I happen to live in the Northeast where Thanksgiving as we know it began. Those religious refugees who landed here, were seeking a new life away from the tyranny of religious persecution, and were looking for the Promised Land. However, what awaited them was far from the land of milk and honey. New England winters can be brutal, and without modern conveniences like homes, and heat, they can be deadly. Such was the case for those pilgrims when they came here.
Any comfort they had in Europe was not available to them, nor was the safety of the ships they came in. The Natives were not exactly the “Welcome Wagon,” nor were they immediately friendly. Many of the settlers lost their lives. Though, over time as their numbers radically decreased due to battles with the Natives, each other, sickness, and the environment, they eventually settled in.
They had one thing in common that allowed them to come together with hope, Jesus Christ. They all had faith in a living, loving God, who was aware of their suffering, and participated in their lives both individually and corporately. This God sustained them. He provided shelter from the storms, friends, even though the natives were often hostile, and food in a land that was also at times hostile, and they knew it. Each trial allowed them to draw closer to God. Each encounter with their enemies gave an opportunity to share Christ. These missionaries had a tough mission field, but their God was tougher.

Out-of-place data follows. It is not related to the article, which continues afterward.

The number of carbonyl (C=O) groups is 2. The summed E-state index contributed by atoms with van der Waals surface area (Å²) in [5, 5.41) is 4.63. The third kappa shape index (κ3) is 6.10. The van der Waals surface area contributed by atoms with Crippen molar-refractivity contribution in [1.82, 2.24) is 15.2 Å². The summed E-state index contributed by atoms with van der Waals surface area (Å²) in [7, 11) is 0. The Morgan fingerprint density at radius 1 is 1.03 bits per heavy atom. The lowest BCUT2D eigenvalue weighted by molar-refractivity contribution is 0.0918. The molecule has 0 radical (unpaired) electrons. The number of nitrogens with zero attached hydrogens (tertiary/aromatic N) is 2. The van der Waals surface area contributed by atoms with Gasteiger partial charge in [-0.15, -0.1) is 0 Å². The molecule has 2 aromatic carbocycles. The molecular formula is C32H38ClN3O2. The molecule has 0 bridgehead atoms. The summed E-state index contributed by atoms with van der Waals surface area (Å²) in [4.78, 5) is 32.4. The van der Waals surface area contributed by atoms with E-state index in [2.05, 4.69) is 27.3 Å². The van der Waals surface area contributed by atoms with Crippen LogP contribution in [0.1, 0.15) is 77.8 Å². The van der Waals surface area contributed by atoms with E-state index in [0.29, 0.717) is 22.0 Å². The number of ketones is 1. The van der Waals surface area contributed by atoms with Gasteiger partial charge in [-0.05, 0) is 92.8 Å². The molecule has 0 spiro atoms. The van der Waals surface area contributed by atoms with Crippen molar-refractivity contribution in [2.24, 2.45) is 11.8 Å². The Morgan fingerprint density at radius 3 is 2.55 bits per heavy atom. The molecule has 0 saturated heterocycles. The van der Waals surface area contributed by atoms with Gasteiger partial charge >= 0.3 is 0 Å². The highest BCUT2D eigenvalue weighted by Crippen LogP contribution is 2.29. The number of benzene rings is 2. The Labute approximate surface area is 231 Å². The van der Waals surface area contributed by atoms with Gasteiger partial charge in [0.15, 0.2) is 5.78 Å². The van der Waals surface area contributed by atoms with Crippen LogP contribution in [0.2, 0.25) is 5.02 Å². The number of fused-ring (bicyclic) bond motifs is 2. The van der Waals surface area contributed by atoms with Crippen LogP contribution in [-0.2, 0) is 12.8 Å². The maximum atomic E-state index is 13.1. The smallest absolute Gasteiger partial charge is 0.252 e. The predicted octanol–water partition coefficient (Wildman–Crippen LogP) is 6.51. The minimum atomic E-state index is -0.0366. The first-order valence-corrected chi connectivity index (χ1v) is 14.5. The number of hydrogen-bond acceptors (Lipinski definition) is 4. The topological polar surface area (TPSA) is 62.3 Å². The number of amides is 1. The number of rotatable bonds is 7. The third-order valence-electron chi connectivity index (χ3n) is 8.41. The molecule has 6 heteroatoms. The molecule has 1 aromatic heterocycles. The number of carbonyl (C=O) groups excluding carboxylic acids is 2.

As their numbers dwindled, to some extent, so did their resolve. Some started to become violent, and used God as a reason for that violence. Unfortunately, that negative witness is what we see written in the history books today. What a surprise? Since when is good news…news? Stories about history have a way of taking on a slant. In today’s world, as probably in times before, the slant is away from God and His people.
Therefore, the picture we have of Thanksgiving today is focused on how the evil Christians plowed over, and took advantage of the poor and perfectly innocent Natives. After all, weren’t they only trying to help the settlers adjust to their new environment? Who else would do that?
When the poor helpless Christians, with their imaginary and non-existent God realized that the Indians saved them they decided to “give Thanks” to the Natives by way of a feast. Uh, no, not exactly! There were more Natives at that picnic than Settlers. It was not the Indians that kept the settlers alive, or brought rain on the crops, and warm days in the spring and summer. They didn’t provide the landscape, or add one day to the lives of the settlers. It was God that provided those things. The settlers knew that well. The Indians, whether they believed in God or not, reaped the benefits as well. It was this God, who deserved the thanks for providing for the people. It was this God, and not His creatures or His creation that they celebrated. This THANKSGIVING season, remember the One who has preserved your life! Give thanks to Him because He gave your life to you!